After they kicked Bob out of the band and made Pleased to Meet Me and Don't Tell A Soul a lot of long time fans grew disenchanted with the group. Don't Tell A Soul was a polished, late 80s record. I don't remember who they had produce the album, but it was slick. Either they, or their record company was trying to get them on the radio and get the recognition that they deserved. I don't think it worked like they hoped it would. That article that I first read had a quote from Westerberg on his hopes of it getting picked up by the radio along the lines of, "Well, if this doesn't work we'll just go and do it again next year." I think that must have been how it was with each release for them.  That would have to get tiring.

With the addition of Dunlap, Westerberg finally had someone that would encourage his songwriting over his 'Mats image. A Spin article at the time had Dunlap and Tommy Stinson hanging out talking, and Tommy said something about how All Shook Down could be seen as Paul's solo album to which Dunlap replied, "He's put out six solo albums already." That didn't go over too well, as you may imagine.

I only saw the band one time, and it was to support Don't Tell A Soul.  I was really excited to see them, and was even more excited to see Paul Westerberg out in the audience watching the opening act, Tommy Keene.  I approached him, asked him to sign my ticket and told him that I really liked the new record. He thanked me awkwardly and then took off. I felt a little bad. I don't know if my bothering him while he was watching another band made him leave, or if he just thought he could blend into the crowd, or what. Regardless, I got my ticket signed and watched the band put on a great show as I was right up against the stage, and did more damage to my hearing.

I remember reading something that Chris Robinson of the Black Crowes say about the Replacements along the lines of they could have been the next Faces; Paul Westerberg had the hair, but not the balls to do it. I guess I see his point, but I don't think I could see the Replacements going that direction. The Faces were a great band, but so were The Replacements in a very different manner.

I'm sad that they fizzled out the way they did.  The deserved much more recognition and accolades from people than they ever received. They deserved more of a chance to prove what a great band they could be and less expectation for them to show up completely drunk and put on a sloppy show with unfinished songs, bad covers and verbal abuse to the audience. See that's what some people thought they were supposed to do live. To them I guess it was a comedy routine. That's sad to me. Someone with Westerberg's songwriting abilities deserved more respect from the audience and he should have given more to them as well.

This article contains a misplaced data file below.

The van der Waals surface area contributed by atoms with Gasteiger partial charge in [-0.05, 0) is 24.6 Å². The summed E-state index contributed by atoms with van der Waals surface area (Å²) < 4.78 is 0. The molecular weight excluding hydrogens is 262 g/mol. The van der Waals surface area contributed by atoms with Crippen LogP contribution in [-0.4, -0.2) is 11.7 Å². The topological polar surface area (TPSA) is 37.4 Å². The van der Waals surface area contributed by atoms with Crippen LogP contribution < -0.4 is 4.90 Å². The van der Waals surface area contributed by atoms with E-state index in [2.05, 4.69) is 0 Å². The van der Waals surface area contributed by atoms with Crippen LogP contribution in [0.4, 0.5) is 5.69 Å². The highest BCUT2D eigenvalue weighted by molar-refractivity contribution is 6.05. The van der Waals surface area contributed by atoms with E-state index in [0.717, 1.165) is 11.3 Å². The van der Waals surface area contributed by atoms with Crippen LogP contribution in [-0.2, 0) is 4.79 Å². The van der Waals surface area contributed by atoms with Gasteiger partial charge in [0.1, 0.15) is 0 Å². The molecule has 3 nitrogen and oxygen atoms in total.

I didn't keep up with his solo stuff other than the two songs that appeared on the Singles soundtrack, which I liked a lot; although they were very different. I have a funny memory of a roommate singing along loudly to "Dyslexic Heart" in the house when she thought no one was there. I heard a lot of disparaging remarks from friends about that song, but you know what, who cares?  I know that he put out several records, and as far as I know continues to release music and tour.

The other Replacements cotinued on their musical paths as well.  Tommy Stinson was part of a pretty good group called Bash and Pop and then went to play some bass with one incarnation of Guns 'n Roses. I think it must have been his hair that got him that gig. Chris Mars put out a number of solo albums after he left/was fired from the band. He was quite prolific. I don't know if it was a George Harrison type of thing where he had been writing all these songs and wasn't given the opportunity to put them out there, or was intimidated to put them up against Westerberg's songs, or what, but he he put out several releases all with his bizarre artwork on the covers.  He didn't have that great of a voice, but I admire that he put his stuff out there and didn't just bow out.

Here are my top Replacement songs. Some rocking, some not, but all with great songwriting - regardless of the seriousness of the subject, or lack thereof.

Within Your Reach
Kiss Me On The Bus
Anywhere Is Better Than Here
Color Me Impressed
I Will Dare
Left of The Dial
Waitress In The Sky
Can't Hardly Wait
I Don't Know
My Favorite Thing

Do yourself a favor and go check the band out if you haven't already.  If you already know them go back and listen to  some of those tracks and see what memories it brings back for you.

Tuesday, August 28, 2012

Fleeting Magic

R came into GQ's room last night and threw a question out there.  Not only did she throw the question out, she threw it out with the stipulation that GQ had "to tell [her] the truth."
"Is the Tooth Fairy real?" she asked.

I don't know how much time was between the question and the answer, but if you know GQ you know she's a straight shooter. Especially when given a directive like that.

So she told her that no, the Tooth Fairy isn't real.  Then asked why she asked.  Turns out she overheard some girls in her class saying, "I got $5 from the Tooth Fairy, and my mom's the Tooth Fairy."

This confirmed what she had already thought.  Well, maybe not thought, but there was a nagging bit of doubt in her mind already because while she was looking through GQ's jewelry box she came across her old teeth. 

The Tooth Fairy didn't start off taking her teeth.  The first time he (more on that in a minute) came to visit he didn't take the tooth with him.  R was pretty puzzled by that, but we just told her that our fairy seems to not take the teeth with him.

"Why is your Tooth Fairy a guy?" I hear you. Valid question.